Tuesday, December 28, 2010

Kiss My Grits

Directed by ETHAN and JOEL COHEN

I didn't have high expectations for 'True Grit,' despite the good reviews, as the Cohen Brothers can be hit or miss for me. That said, I was pleasantly surprised. The new True Grit film was surprisingly sincere. Done in the same spirit as several other successful western remakes, including Appaloosa and 3:10 to Yuma, True Grit gets it right. I love a good western and True Grit did not disappoint.
Hailee Steinfeld and Jeff Bridges
The movie is not unique or original, but it's solid. True Grit differs from the 1969 film and appears to follow the novel more so than the original film. Fourteen year old newcomer, Hailee Steinfeld, portrays Mattie Ross and she steals the show. She delivers her dialogue quite well for someone so young.

Ed Corbin as the Bear Man in True Grit
Plot: The film is narrated by Mattie Ross who at the time of the narration is age 40. She tells the tale of the murder of her father by the ruthless, yet simple outlaw, Tom Chaney, played wonderfully by Josh Brolin.
Although Mattie (Hailee Steinfeld) is only 14, she does not let this deter her. She tracks down and manages to hire the meanest (and subsequently the drunkest) U.S. Marshal she can find to track down Chaney, Rooster Cogburn (amazingly played by Jeff Bridges). She hires him because he is known as a man of "true grit." At first he rebuffs her, but eventually he relents. We're not sure if he truly feels bad for her or if he just needs the money for drink.

Another wonderful character is soon introduced, Texas Ranger La Boeuf (played by Matt Damon). La Boeuf is also in search of Chaney, as Chaney is wanted for the murder of a state senator in Texas. He proposes that he and Cogburn join forces in order to find Chaney. Mattie won't hear of it. She wants Chaney to hang for her father's murder, not a state senator's.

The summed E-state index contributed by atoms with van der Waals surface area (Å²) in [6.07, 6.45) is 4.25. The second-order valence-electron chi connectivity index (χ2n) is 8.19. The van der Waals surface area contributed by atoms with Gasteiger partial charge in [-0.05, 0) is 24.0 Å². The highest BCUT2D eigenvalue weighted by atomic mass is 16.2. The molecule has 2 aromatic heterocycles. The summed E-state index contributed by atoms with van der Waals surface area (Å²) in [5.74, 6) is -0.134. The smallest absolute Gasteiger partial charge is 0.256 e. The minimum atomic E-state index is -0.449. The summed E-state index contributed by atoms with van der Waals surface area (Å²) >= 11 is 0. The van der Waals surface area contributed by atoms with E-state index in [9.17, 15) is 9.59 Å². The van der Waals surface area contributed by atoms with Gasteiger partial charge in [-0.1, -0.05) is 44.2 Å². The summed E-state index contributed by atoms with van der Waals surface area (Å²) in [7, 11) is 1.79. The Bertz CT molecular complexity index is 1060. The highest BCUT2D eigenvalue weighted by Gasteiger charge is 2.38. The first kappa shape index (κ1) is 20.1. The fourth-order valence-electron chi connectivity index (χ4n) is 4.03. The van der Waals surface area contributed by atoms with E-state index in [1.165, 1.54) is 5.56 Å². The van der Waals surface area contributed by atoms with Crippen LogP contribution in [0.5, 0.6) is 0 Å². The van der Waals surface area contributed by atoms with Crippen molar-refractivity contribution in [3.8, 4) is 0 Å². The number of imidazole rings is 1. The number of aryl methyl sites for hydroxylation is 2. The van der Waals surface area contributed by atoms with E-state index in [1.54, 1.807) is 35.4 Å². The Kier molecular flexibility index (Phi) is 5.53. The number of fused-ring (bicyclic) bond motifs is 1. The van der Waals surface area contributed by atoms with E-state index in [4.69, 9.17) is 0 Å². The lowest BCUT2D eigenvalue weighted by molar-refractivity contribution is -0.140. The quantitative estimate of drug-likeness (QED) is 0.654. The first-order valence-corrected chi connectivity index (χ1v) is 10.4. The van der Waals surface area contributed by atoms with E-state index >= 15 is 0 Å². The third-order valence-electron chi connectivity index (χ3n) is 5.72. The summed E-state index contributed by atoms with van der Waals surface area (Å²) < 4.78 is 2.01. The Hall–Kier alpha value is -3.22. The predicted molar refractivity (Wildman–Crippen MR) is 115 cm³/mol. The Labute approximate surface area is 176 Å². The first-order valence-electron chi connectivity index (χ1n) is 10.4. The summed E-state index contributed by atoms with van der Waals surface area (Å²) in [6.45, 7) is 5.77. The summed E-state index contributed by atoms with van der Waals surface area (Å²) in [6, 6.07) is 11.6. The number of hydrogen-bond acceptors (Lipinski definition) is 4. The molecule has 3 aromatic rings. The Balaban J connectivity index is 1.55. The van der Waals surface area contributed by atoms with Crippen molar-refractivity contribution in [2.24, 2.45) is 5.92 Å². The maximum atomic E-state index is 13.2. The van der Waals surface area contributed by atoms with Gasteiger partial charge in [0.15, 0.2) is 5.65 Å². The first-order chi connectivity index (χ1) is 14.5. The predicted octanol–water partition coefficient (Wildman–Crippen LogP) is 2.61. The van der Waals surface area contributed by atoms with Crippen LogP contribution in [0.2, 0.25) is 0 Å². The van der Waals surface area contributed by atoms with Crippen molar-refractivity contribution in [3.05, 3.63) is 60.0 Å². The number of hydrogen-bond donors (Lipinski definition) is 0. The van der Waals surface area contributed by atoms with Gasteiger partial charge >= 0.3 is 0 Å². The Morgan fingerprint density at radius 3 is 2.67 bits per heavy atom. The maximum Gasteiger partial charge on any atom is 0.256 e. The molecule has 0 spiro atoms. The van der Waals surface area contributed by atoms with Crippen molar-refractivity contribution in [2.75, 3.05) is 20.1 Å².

Intent on joining him on his quest, Mattie tries to meet the Marshal in the morning only to find that he's already departed in search of Chaney without her. Instead the Marshal meets up with La Boeuf. La Boeuf and Cogburn come to a gentleman's agreement that they will split the Texas bounty on Chaney and return him to Texas.
Jeff Bridges and Matt Damon
Showing some true grit of her own, Mattie tracks down the Marshal and La Boeuf beside the river. They've already ferried across with the help of the ferryman. As the ferryman won't assist her, she crosses the river on horseback at great peril to herself. Sensing her complete determination, the Marshal allows her to join their posse whereas, La Boeuf is irritated with her presence on the trail.

At different points in time, La Boeuf separates from the posse, going his own way. However, the three of them eventually come back together. Over the course of the film, they experience various adventures and encounter marauders, including "Lucky" Ned Pepper, played by one of my favorite actors, Barry Pepper.

The film meets it's ultimate conclusion with the apprehension of Chaney, in addition to a series of unfortunate events.

One item to note is the look of the film is beautiful. The sets are extremely detailed, as are the characters. The film itself manages to encompass the beauty of the American west.


1 comment:

  1. I liked the movie a lot. I loved it up until they had an older actress playing Mattie. After 90 minutes with the younger actress (who I agree steals the show), I just couldn't connect with this new actress. The result was that I didn't feel much during what was supposed to be a poignant scene.


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